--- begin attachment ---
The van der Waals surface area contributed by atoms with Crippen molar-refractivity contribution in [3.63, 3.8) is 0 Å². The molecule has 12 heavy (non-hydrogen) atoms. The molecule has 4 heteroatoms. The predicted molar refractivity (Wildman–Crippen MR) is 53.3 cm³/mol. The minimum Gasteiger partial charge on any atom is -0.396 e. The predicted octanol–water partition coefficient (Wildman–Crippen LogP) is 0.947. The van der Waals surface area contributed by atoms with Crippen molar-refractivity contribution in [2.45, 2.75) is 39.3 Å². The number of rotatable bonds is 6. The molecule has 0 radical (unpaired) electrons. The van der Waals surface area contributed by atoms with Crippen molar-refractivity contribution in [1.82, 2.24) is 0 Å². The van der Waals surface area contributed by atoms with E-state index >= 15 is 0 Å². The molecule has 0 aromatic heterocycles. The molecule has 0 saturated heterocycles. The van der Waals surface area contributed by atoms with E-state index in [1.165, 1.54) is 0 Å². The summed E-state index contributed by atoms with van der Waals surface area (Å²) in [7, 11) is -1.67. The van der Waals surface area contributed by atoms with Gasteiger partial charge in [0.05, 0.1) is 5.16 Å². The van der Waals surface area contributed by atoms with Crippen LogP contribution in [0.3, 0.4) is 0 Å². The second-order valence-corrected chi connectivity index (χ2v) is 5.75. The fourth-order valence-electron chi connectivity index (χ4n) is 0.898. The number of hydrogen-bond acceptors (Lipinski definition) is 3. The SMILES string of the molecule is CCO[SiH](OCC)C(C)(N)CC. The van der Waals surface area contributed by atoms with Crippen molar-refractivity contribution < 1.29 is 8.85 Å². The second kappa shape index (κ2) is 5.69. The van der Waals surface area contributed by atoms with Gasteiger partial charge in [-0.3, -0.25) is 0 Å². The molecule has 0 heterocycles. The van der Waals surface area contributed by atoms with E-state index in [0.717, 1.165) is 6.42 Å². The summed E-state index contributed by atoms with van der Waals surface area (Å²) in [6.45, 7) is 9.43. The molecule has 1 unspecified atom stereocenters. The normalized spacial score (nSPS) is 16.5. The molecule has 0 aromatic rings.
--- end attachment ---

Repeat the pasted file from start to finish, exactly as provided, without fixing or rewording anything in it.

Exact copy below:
The van der Waals surface area contributed by atoms with Crippen molar-refractivity contribution in [3.63, 3.8) is 0 Å². The molecule has 12 heavy (non-hydrogen) atoms. The molecule has 4 heteroatoms. The predicted molar refractivity (Wildman–Crippen MR) is 53.3 cm³/mol. The minimum Gasteiger partial charge on any atom is -0.396 e. The predicted octanol–water partition coefficient (Wildman–Crippen LogP) is 0.947. The van der Waals surface area contributed by atoms with Crippen molar-refractivity contribution in [2.45, 2.75) is 39.3 Å². The number of rotatable bonds is 6. The molecule has 0 radical (unpaired) electrons. The van der Waals surface area contributed by atoms with Crippen molar-refractivity contribution in [1.82, 2.24) is 0 Å². The van der Waals surface area contributed by atoms with E-state index >= 15 is 0 Å². The molecule has 0 aromatic heterocycles. The molecule has 0 saturated heterocycles. The van der Waals surface area contributed by atoms with E-state index in [1.165, 1.54) is 0 Å². The summed E-state index contributed by atoms with van der Waals surface area (Å²) in [7, 11) is -1.67. The van der Waals surface area contributed by atoms with Gasteiger partial charge in [0.05, 0.1) is 5.16 Å². The van der Waals surface area contributed by atoms with Crippen LogP contribution in [0.3, 0.4) is 0 Å². The second-order valence-corrected chi connectivity index (χ2v) is 5.75. The fourth-order valence-electron chi connectivity index (χ4n) is 0.898. The number of hydrogen-bond acceptors (Lipinski definition) is 3. The SMILES string of the molecule is CCO[SiH](OCC)C(C)(N)CC. The van der Waals surface area contributed by atoms with Crippen molar-refractivity contribution < 1.29 is 8.85 Å². The second kappa shape index (κ2) is 5.69. The van der Waals surface area contributed by atoms with Gasteiger partial charge in [-0.3, -0.25) is 0 Å². The molecule has 0 heterocycles. The van der Waals surface area contributed by atoms with E-state index in [0.717, 1.165) is 6.42 Å². The summed E-state index contributed by atoms with van der Waals surface area (Å²) in [6.45, 7) is 9.43. The molecule has 1 unspecified atom stereocenters. The normalized spacial score (nSPS) is 16.5. The molecule has 0 aromatic rings.